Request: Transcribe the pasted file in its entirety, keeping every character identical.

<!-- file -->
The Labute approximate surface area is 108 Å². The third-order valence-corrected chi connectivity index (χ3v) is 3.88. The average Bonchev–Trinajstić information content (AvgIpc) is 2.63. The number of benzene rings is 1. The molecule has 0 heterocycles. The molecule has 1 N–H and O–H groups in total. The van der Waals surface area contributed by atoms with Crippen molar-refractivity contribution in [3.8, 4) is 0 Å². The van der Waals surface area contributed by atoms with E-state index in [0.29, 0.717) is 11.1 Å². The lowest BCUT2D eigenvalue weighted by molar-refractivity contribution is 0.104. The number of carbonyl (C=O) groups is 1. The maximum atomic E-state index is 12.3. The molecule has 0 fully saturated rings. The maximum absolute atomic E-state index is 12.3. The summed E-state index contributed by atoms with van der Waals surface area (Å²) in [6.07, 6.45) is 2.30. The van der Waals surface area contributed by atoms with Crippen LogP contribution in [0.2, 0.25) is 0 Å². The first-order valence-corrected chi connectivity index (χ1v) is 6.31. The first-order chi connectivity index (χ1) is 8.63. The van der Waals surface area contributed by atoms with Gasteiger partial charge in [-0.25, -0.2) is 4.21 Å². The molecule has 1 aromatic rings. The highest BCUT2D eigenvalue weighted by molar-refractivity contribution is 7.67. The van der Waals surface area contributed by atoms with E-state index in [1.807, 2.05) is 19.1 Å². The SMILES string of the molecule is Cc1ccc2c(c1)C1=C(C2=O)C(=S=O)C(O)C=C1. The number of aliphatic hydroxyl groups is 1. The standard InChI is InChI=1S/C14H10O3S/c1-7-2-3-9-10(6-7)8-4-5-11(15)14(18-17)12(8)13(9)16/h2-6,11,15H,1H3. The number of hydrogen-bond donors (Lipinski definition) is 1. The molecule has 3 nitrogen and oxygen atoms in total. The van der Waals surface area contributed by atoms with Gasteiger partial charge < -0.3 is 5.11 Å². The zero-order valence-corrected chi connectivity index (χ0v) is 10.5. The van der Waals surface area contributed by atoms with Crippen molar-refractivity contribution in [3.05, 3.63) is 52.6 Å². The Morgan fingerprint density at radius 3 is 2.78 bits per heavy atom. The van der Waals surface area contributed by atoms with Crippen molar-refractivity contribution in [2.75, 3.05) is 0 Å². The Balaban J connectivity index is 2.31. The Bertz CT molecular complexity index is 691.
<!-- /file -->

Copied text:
The Labute approximate surface area is 108 Å². The third-order valence-corrected chi connectivity index (χ3v) is 3.88. The average Bonchev–Trinajstić information content (AvgIpc) is 2.63. The number of benzene rings is 1. The molecule has 0 heterocycles. The molecule has 1 N–H and O–H groups in total. The van der Waals surface area contributed by atoms with Crippen molar-refractivity contribution in [3.8, 4) is 0 Å². The van der Waals surface area contributed by atoms with E-state index in [0.29, 0.717) is 11.1 Å². The lowest BCUT2D eigenvalue weighted by molar-refractivity contribution is 0.104. The number of carbonyl (C=O) groups is 1. The maximum atomic E-state index is 12.3. The molecule has 0 fully saturated rings. The maximum absolute atomic E-state index is 12.3. The summed E-state index contributed by atoms with van der Waals surface area (Å²) in [6.07, 6.45) is 2.30. The van der Waals surface area contributed by atoms with Crippen LogP contribution in [0.2, 0.25) is 0 Å². The first-order valence-corrected chi connectivity index (χ1v) is 6.31. The first-order chi connectivity index (χ1) is 8.63. The van der Waals surface area contributed by atoms with Gasteiger partial charge in [-0.25, -0.2) is 4.21 Å². The molecule has 1 aromatic rings. The highest BCUT2D eigenvalue weighted by molar-refractivity contribution is 7.67. The van der Waals surface area contributed by atoms with E-state index in [1.807, 2.05) is 19.1 Å². The SMILES string of the molecule is Cc1ccc2c(c1)C1=C(C2=O)C(=S=O)C(O)C=C1. The number of aliphatic hydroxyl groups is 1. The standard InChI is InChI=1S/C14H10O3S/c1-7-2-3-9-10(6-7)8-4-5-11(15)14(18-17)12(8)13(9)16/h2-6,11,15H,1H3. The number of hydrogen-bond donors (Lipinski definition) is 1. The molecule has 3 nitrogen and oxygen atoms in total. The van der Waals surface area contributed by atoms with Gasteiger partial charge < -0.3 is 5.11 Å². The zero-order valence-corrected chi connectivity index (χ0v) is 10.5. The van der Waals surface area contributed by atoms with Crippen molar-refractivity contribution in [3.05, 3.63) is 52.6 Å². The Morgan fingerprint density at radius 3 is 2.78 bits per heavy atom. The van der Waals surface area contributed by atoms with Crippen molar-refractivity contribution in [2.75, 3.05) is 0 Å². The Balaban J connectivity index is 2.31. The Bertz CT molecular complexity index is 691.